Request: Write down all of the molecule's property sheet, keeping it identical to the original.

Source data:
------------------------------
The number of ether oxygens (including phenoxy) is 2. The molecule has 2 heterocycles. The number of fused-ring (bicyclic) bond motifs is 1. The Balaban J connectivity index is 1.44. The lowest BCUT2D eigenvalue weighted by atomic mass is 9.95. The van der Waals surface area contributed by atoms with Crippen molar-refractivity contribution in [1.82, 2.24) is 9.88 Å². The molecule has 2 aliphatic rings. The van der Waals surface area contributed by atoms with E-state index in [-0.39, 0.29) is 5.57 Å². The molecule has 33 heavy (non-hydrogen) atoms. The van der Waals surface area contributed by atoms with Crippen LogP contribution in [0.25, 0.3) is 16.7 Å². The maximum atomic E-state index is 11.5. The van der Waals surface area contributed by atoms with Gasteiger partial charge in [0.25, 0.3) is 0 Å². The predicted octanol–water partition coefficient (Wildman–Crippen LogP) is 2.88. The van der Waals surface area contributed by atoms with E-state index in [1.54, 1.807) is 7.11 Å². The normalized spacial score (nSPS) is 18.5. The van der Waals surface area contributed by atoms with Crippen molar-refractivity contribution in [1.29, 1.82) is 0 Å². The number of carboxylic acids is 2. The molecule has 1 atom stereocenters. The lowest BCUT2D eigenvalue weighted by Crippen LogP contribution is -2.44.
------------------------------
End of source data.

The number of ether oxygens (including phenoxy) is 2. The molecule has 2 heterocycles. The number of fused-ring (bicyclic) bond motifs is 1. The Balaban J connectivity index is 1.44. The lowest BCUT2D eigenvalue weighted by atomic mass is 9.95. The van der Waals surface area contributed by atoms with Crippen molar-refractivity contribution in [1.82, 2.24) is 9.88 Å². The molecule has 2 aliphatic rings. The van der Waals surface area contributed by atoms with E-state index in [-0.39, 0.29) is 5.57 Å². The molecule has 33 heavy (non-hydrogen) atoms. The van der Waals surface area contributed by atoms with Crippen LogP contribution in [0.25, 0.3) is 16.7 Å². The maximum atomic E-state index is 11.5. The van der Waals surface area contributed by atoms with Gasteiger partial charge in [0.25, 0.3) is 0 Å². The predicted octanol–water partition coefficient (Wildman–Crippen LogP) is 2.88. The van der Waals surface area contributed by atoms with E-state index in [1.54, 1.807) is 7.11 Å². The normalized spacial score (nSPS) is 18.5. The van der Waals surface area contributed by atoms with Crippen molar-refractivity contribution in [1.29, 1.82) is 0 Å². The number of carboxylic acids is 2. The molecule has 1 atom stereocenters. The lowest BCUT2D eigenvalue weighted by Crippen LogP contribution is -2.44.